Waco overcame Mount Carmel stigma

Linda Ethridge

In 1993 the shoot-out and prolonged FBI siege the Branch Davidian compound at Mount Carmel placed our city in the bull's-eye of public scrutiny around the world. Cults, guns, sex and religion in a Texas setting seemed to invite stereotypical reporting of the stand-off and of Waco.

As Waco citizens gathered around their televisions following the initial federal raid, we were asking the same questions people around the world were asking. Who were these Branch Davidians? Why in the world were they stockpiling weapons? Later, as the story unfolded, were the children OK? And then, why don't they come out?

As we, along with the world, struggled to comprehend the events and the players involved, we missed at first what this might be doing to Waco's image. No one knew then how long the standoff would last and no one anticipated the tragic fiery end that would later come.

As the stories and images of the siege played over and over around the world, we realized we were faced with a unique situation. How should we react to the tragedy that was unfolding outside our city? What message should we try to convey to the world?

In many ways the community responded well to the challenge. Then-Mayor Bob Sheehy was a gracious presence, fielding questions and managing numerous interviews.

Waco citizens impressed our many visitors with their warmth, natural friendliness, and helpful attitudes. The sheer beauty of the town, particularly our river, amazed first-time visitors.

Our ability to come across well with our many unexpected guests did not, however, translate or carry over to the images repeated over and over to the world. To the world, Waco became associated with the terrible events at Mount Carmel. For some, it became a place to be shunned and ridiculed.

Was that fair? No, of course not. But it was the reality. And our protestations that this didn't actually happen in our city meant nothing.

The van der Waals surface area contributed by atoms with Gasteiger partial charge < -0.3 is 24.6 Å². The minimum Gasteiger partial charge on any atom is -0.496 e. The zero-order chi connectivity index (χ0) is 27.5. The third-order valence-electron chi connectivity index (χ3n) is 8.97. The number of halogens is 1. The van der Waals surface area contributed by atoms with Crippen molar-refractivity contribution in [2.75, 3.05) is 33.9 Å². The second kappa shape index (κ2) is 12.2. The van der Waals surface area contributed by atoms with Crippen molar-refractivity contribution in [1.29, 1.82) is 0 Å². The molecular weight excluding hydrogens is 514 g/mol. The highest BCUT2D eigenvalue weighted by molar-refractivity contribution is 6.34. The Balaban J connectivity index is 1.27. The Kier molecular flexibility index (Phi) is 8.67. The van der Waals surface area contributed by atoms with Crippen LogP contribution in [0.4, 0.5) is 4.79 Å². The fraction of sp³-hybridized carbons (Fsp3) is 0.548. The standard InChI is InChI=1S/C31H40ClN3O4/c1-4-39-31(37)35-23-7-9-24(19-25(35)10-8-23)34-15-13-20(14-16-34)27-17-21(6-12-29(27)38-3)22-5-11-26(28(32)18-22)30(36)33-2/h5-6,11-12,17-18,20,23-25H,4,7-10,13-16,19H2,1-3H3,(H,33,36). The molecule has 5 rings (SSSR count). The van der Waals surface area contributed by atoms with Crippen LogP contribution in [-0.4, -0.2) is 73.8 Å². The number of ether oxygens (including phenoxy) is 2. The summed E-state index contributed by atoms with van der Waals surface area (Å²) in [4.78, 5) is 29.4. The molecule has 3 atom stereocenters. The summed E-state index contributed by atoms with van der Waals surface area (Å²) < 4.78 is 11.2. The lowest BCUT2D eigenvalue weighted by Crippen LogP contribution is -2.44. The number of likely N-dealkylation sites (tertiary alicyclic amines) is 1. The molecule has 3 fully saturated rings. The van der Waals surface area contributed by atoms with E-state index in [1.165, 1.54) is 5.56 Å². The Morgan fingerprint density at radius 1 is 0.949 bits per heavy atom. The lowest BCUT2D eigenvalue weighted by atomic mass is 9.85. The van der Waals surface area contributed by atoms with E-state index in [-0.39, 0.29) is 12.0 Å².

It is ironic that the Bush ranch is about the same distance from Waco as the Mount Carmel site but seldom gets the Waco byline. It may be that positive associations don't have the same sticking power as negative ones do.

What has been the long-term impact on our city's psyche and its fortunes?

On the latter, Waco has done rather well. Population growth has been steady. Waco is a good place to live, work and play. Families thrive here. Businesses do well here. Employers are able to hire quality workers who have the skills and the work ethic companies crave.

New businesses are finding their way here as evidenced by recent announcements from Wal-Mart, Tractor Supply, Free Flight, ACT-I and others.

Exceptional educational opportunities are available here. Quality of life is superb. We have the good life without having to wait in line for it.

Could we have grown more or had more success without the stigma of the Davidian publicity? Maybe. We simply don't know who may have scratched us off their list of communities to consider. But we do know that when we have a conversation with prospects, any such stigmas are easily overcome, and they know where Waco is.

We have a good story to tell and Waco sells itself well. I am extremely confident about the future of this community.

As for our psyche — has our view of ourselves and our town been changed by the Davidian tragedy? I think not. Most citizens have a deep and abiding affection for Waco. We know its strengths and its flaws. No matter how others might choose to stereotype us, we are happy to live here in the boundless and deep Heart of Texas.

It's a heart full of sympathy when senseless tragedy strikes, a heart full of confidence and enduring hope for a bright future for our hometown.

Linda Ethridge was Waco's mayor from 2000-2004.

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